The first week of the meeting was spent centred on Broadford, Isle of Skye, from 17 to 23 August. Sixteen members attended all or part of the excursions. After one of the finest summers on Skye for recent years the weather was disappointingly bad, and as a result several of the localities were visited by different groups on different days. It is thus impossible to present this account in any chronological sequence, but merely in terms of the areas visited.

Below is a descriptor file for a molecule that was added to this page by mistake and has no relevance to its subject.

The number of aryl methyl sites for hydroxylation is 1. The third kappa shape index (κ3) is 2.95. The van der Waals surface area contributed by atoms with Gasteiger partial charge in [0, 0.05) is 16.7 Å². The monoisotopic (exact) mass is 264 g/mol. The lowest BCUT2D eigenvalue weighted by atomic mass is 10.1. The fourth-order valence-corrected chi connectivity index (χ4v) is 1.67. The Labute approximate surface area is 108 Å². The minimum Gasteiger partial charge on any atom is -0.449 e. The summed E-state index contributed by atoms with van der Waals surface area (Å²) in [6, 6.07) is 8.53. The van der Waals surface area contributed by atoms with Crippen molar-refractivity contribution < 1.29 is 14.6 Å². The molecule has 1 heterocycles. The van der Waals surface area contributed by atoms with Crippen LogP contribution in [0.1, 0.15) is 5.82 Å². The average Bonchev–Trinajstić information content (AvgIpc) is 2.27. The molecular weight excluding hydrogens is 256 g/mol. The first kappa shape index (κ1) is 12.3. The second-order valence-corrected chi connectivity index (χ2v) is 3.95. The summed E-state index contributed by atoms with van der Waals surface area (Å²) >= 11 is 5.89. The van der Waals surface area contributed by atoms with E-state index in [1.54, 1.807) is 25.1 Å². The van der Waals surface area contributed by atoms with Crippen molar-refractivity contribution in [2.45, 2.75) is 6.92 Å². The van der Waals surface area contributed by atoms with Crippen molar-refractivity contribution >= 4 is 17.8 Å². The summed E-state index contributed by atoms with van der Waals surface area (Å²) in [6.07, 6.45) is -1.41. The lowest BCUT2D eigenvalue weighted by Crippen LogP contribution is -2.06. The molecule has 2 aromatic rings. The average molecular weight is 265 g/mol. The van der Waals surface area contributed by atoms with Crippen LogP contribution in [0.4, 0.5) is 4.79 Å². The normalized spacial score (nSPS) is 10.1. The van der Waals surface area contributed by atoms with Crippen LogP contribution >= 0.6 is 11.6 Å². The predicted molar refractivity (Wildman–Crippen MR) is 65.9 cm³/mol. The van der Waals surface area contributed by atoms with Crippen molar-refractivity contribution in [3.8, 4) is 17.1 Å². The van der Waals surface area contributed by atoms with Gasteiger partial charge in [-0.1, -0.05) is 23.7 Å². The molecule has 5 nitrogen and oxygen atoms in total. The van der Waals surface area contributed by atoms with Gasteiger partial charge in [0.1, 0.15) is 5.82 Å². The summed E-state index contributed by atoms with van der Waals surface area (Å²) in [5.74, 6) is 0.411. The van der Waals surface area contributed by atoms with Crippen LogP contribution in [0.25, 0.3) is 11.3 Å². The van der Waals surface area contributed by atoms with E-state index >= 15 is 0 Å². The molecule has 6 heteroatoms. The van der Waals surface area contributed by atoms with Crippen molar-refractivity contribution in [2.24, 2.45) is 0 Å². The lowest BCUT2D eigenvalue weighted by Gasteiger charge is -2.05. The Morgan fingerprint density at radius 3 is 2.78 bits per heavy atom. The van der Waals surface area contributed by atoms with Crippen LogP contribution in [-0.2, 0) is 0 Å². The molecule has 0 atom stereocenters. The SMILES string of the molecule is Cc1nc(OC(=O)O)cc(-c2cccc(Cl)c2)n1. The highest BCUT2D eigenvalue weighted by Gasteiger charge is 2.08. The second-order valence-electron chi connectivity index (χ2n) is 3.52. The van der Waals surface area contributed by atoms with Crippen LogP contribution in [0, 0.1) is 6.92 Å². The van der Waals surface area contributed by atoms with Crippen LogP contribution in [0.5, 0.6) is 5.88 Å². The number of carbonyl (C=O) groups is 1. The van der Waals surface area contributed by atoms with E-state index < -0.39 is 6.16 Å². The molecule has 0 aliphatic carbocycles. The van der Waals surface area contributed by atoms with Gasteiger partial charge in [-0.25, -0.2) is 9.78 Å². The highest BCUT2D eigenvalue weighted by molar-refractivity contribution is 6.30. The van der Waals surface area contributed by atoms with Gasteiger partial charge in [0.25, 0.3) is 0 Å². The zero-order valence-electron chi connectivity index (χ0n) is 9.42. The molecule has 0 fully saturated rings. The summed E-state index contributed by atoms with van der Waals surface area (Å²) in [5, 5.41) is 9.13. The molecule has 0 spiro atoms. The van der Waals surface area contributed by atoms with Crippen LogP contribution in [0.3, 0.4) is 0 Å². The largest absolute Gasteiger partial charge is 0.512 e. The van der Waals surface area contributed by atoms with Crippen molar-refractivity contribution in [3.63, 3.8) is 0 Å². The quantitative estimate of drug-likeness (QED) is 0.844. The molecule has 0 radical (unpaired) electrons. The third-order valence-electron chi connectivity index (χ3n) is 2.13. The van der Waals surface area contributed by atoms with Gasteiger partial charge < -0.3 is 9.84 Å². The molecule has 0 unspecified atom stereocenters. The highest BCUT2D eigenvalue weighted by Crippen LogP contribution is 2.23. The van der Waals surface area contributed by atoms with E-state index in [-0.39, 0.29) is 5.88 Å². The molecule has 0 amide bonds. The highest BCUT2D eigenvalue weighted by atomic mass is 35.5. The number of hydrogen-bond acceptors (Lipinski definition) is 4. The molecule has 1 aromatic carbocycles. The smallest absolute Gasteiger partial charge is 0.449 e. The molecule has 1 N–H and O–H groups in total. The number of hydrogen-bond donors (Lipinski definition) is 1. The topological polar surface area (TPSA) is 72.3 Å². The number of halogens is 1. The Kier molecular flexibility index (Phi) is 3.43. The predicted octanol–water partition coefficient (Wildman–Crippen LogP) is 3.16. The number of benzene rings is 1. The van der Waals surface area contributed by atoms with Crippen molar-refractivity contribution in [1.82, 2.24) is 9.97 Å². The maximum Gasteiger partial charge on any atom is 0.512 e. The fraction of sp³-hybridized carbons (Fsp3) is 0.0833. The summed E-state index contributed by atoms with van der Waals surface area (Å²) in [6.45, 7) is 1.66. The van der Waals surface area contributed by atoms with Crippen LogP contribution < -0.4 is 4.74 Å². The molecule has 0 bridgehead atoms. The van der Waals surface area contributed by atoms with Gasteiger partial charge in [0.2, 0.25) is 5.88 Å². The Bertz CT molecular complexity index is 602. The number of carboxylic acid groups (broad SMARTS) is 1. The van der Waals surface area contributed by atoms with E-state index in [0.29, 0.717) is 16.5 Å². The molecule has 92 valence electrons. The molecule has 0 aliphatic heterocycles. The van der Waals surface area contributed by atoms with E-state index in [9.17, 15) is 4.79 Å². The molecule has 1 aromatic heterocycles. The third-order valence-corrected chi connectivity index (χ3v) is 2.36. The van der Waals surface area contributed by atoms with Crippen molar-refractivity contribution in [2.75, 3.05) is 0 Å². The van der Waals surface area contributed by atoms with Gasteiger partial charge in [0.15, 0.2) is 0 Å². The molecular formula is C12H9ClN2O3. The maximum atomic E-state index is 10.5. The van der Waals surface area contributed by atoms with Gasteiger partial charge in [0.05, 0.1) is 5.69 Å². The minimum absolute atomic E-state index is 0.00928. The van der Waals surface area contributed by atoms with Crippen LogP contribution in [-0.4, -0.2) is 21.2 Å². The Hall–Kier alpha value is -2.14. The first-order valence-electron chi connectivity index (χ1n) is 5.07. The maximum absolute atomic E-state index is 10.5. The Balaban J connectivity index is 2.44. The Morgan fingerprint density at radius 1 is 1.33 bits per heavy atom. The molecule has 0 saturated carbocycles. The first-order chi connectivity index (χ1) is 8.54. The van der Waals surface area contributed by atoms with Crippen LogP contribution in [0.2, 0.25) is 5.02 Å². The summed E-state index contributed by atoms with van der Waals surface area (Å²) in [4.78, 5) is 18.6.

The Isle of Skye (v.-c. 104) is remarkable for its wide range of solid geology, topography and climate, resulting in a flora, both vascular and cryptogamic, of contrasting geographical and ecological categories. The areas visited were chosen in an attempt to sample some aspects of the island's richness. The Sleat Peninsula is probably the most sheltered area of the island. There are several extensive birch-hazel woods and waterfall-ravines, both of which provide habitats for several Southern-Atlantic species growing near their known northern limits. The places visited and some of the species found are: Gillean Burn - wooded glen with Hygrohypnum eugyrium, Hylocomium umbratum, Sematophyllum novae-caesareae, Tetraphis browniana, Aphanolejeunea microscopica, Jubula hutchinsiae, Lepidozia pinnata and Lophocolea fragrans. Tokavaig - deep limestone ravine with Gymnostomum calcareum, Orthothecium intricatum, Cololejeunea calcarea, Leiocolea turbinata and Metzgeria hamata. Wooded sandstone gorges nearby yielded Fissidens celticus*, F: crassipes*, F. curnowii, Grimmia hartmanii, Rhabdoweisia crenulata, Trichostomum hibernicum, Frullania germana, Harpalejeunea ovata, Jubula hutchinsiae, Plagiochila tridenticulata and Radula aquilegia. Coast S.W. of Drumfearn - north-facing coastal rocks and wooded ravines with Dicranodontium uncinatum, Dicranum scottianum, Fissidens celticus, Hypnum cupressiforme var. mamillatum*, Neckera pumila, Ulota drummondii, Bazzania tricrenata, Drepanolejeunea hamatifolia, Herberta adunca, Lepidozia trichoclados*, Mylia cuneifolia and Tritomaria exsecta. Tarskavaig Bay - woods with Ulota vittata and Harpanthus scutatus. Aird of Sleat oatfield with Bryum rubens*, B. sauteri* and Pseudephemerum nitidum. Loch nan Dubhrachan - Fossombronia foveolata and Hygrobiella laxifolia.